Baseball Bat Billets

      Tips on sawing and drying rough stock for bat makers (a tough market to break into). June 18, 2010

I would like to explore the possibility of making baseball bat billets. I have quite a bit of ash and hard-soft maple available, and I have a band mill and an L-200 Nyle kiln. I would appreciate any tips on sawing and drying and marketing billets. Much of our ash is starting to die out. I'm in Michigan.

Forum Responses
(Sawing and Drying Forum)
From contributor E:
That might be a tough market to get into. Can't help you with sawing and cutting. As for marketing, there are about 27 licensed batmakers for MLB. I think they are listed on the website for MLB. I would contact them and see if they are interested in new suppliers. They'll also give you their specs for billets. Pros have a lot of demanding specs and they are different for different batting situations. I do know Louisville Slugger sorts them by weight, in half ounce increments for the same size billets.

You could start turning your own. Louisville Slugger has only one employee who can turn bats by hand. He's been there for 40 years. I believe the small shops do CNC and hand turning.

From Professor Gene Wengert, forum technical advisor:
In order to reduce the chance of breakage of a bat, it is critical to saw parallel to the grain. This means straight logs, no twisted or spiral grain, and sawing parallel to the bark. In fact, if you split a log in half, you will find out exactly the angle of the grain and can saw parallel for the best bat material. Ash is still popular, but hard maple is also going strong and breaks more easily, as the grain is seldom perfectly straight.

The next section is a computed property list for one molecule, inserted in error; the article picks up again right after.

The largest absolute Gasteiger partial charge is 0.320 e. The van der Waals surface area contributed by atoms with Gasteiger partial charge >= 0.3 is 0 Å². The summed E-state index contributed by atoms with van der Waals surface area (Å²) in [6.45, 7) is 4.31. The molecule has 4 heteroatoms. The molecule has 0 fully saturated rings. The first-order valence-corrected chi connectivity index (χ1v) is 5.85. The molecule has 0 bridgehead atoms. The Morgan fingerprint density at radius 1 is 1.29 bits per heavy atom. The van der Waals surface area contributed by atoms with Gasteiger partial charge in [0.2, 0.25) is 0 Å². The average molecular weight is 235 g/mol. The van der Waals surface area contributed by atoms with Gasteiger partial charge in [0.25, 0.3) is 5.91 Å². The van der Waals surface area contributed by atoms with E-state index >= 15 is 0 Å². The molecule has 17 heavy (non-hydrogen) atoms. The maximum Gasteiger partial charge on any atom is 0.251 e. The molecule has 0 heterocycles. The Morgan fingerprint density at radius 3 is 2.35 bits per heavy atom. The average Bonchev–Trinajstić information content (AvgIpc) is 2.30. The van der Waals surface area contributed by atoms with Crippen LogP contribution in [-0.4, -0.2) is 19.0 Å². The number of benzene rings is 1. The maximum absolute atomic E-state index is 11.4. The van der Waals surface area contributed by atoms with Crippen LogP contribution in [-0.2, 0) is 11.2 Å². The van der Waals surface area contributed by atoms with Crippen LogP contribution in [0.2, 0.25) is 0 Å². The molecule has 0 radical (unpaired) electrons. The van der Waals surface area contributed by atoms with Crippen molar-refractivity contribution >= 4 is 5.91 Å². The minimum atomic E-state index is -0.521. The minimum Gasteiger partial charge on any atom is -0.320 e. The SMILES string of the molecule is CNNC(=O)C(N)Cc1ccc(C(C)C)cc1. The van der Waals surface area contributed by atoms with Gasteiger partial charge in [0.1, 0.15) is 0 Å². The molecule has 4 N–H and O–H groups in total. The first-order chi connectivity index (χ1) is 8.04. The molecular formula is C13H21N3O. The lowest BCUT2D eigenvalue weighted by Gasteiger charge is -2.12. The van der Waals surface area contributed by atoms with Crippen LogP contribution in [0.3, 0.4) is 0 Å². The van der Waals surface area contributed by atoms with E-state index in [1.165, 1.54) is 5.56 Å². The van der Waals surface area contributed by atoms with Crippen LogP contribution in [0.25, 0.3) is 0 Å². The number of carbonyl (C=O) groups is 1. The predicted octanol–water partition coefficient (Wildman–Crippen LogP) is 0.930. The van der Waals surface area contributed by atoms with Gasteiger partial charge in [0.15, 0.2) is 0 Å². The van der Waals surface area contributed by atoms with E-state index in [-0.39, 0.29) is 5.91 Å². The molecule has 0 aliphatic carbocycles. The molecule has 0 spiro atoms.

In any case, I have worked with several bat manufacturers and they do have plenty of wood. Therefore, you might find it hard to break into this market, as mentioned in the above posting.

From contributor P:
Right, doc. I see maple bats shattering a lot more than ash. I try to look at the growth rings when the batter gets up to see which species he is using. Painted bats are impossible, of course. I remember about 30 to 40 years ago that people in my area of central NY would make wedge shaped "splits" out of white ash for the bat market. These were green lumber and I don't know how they were dried. There were a couple of small shops that would then turn them into the finished product.

I don't know if they retailed them or were a job market for a larger producer such as Adirondack Bat in Dolgeville, NY, which by the way, Hank Aaron used. I don't know if they are still in business.

From Professor Gene Wengert, forum technical advisor:
The key to avoiding breaking bats is to have the grain parallel to the length. The grain is often determined by splitting, as a split will follow the grain. With hard maple (hard maple seems to give the baseball better bounce off the bat), the grain varies every couple of inches, so it is impossible to get the length parallel to the grain. It takes only a few degrees of angle for the bat to weaken significantly.

From contributor D:
Things may have changed but Larimer-Norton used to dry all the ash for Louisville Slugger. They split all the billets by hand. The billets are/were dried by blowing air gently into the end of the charge since the sides of the charge were so irregular.

From contributor P:
Thanks. I wondered how the drying was accomplished. Also I am pretty sure that the players are willing to put up with shattered bat if the "liveliness" of the maple helps them. I wonder how many fans have been injured by the shards of wood.

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